Attribution for the attack has been disputed but it is widely thought that the North Korea-linked Lazarus Group was responsible.

Screenshot of the WannaCry ransom note on an infected system

Image Credit: 황승환 via Wikimedia Commons / Creative Commons

6. Florida water system attack (2021)

A troubling reminder that outmoded tech can provide hackers with an easy entrance point onto an otherwise sophisticated network. In the case of this attack on a water treatment facility in Oldsmar, Florida, an old PC running Windows 7 with no firewall enabled a hacker to gain access and increase the amount of sodium hydroxide in the water by a factor of 100. The breach could have been catastrophic had it not been caught in time.

7. Colonial Pipeline Company ransomware attack (2021)

Perhaps the most shocking thing about this cyberattack is the fact that it supposedly took just one compromised password to disable the largest petroleum pipeline in America for several days. On 7 May 2021, the Colonial Pipeline Company reported that it had fallen prey to a cybersecurity attack involving ransomware and had been forced to take its pipeline – which supplies about half of the East Coast’s gasoline – offline. The potential impact of a prolonged disruption was deemed serious enough to justify paying the hackers, an eastern European outfit called DarkSide, $4.4 million worth of bitcoin.

A sign is displayed at an empty pump explaining the shortage caused by the Colonial Pipeline cyber attack. 2021.

Image Credit: Sharkshock /

8. Kaseya supply chain ransomware attack (2021)

This ransomware attack echoed the SolarWinds hack in that it targeted MSPs (Managed Service Provider) to achieve a more far-reaching impact. Breach an MSP and you can compromise far more than one company. In June 2021 Kaseya, a Florida-based IT management software provider used by numerous MSPs was hit by a supply chain ransomware attack.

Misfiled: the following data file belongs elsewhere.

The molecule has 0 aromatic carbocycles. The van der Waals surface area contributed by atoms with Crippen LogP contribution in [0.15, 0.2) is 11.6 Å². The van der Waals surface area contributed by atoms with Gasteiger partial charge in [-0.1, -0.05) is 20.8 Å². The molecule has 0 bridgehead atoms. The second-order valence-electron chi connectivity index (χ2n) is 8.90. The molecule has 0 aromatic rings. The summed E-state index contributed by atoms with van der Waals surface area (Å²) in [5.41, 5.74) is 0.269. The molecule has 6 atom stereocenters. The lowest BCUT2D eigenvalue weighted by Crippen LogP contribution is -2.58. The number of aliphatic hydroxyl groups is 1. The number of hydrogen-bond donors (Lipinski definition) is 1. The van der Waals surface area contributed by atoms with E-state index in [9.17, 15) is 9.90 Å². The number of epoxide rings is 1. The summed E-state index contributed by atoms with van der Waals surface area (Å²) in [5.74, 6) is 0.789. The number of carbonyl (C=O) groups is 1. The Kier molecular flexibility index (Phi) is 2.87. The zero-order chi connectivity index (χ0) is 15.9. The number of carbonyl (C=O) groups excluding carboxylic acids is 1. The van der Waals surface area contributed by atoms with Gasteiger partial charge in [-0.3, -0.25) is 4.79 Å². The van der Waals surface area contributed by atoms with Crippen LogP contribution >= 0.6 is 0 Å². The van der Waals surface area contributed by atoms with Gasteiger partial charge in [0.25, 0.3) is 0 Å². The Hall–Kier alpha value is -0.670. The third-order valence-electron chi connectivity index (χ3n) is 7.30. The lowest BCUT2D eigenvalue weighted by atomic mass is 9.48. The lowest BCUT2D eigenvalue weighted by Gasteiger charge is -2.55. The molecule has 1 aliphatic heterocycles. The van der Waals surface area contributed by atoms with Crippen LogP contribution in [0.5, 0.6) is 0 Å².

Hackers (identified as the ransomware gang REvil) had pushed malware to Kaseya’s global customer base via a phoney update for its Virtual System Administrator (VSA) solution. The ripple effect was extremely widespread, impacting 60 Kaseya customers (mostly MSPs) and their customers. It’s been reported that more than 1,500 companies were affected.

9. RockYou2021 (2021)

When a user posted an enormous 100GB TXT file on a popular hacker forum in June 2021 they claimed that it contained 82 billion passwords. Tests later found that there were in fact ‘only’ 8.4 billion passwords in the file.

Named after the original RockYou breach of 2009, which saw hackers leak more than 32 million user passwords, RockYou2021 appeared to be a mind-bendingly huge password collection. Even if it proved not to be quite as massive as billed, 8.4 billion passwords equates to two passwords for every online person in the world (it’s estimated that there are 4.7 billion people online).

Unsurprisingly, the leak triggered widespread panic. But there was a further twist – it transpired that the vast majority of the alleged 8.4 billion leaked passwords were already known – the list was essentially a huge compilation and didn’t reveal any freshly compromised passwords.

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Harry Atkins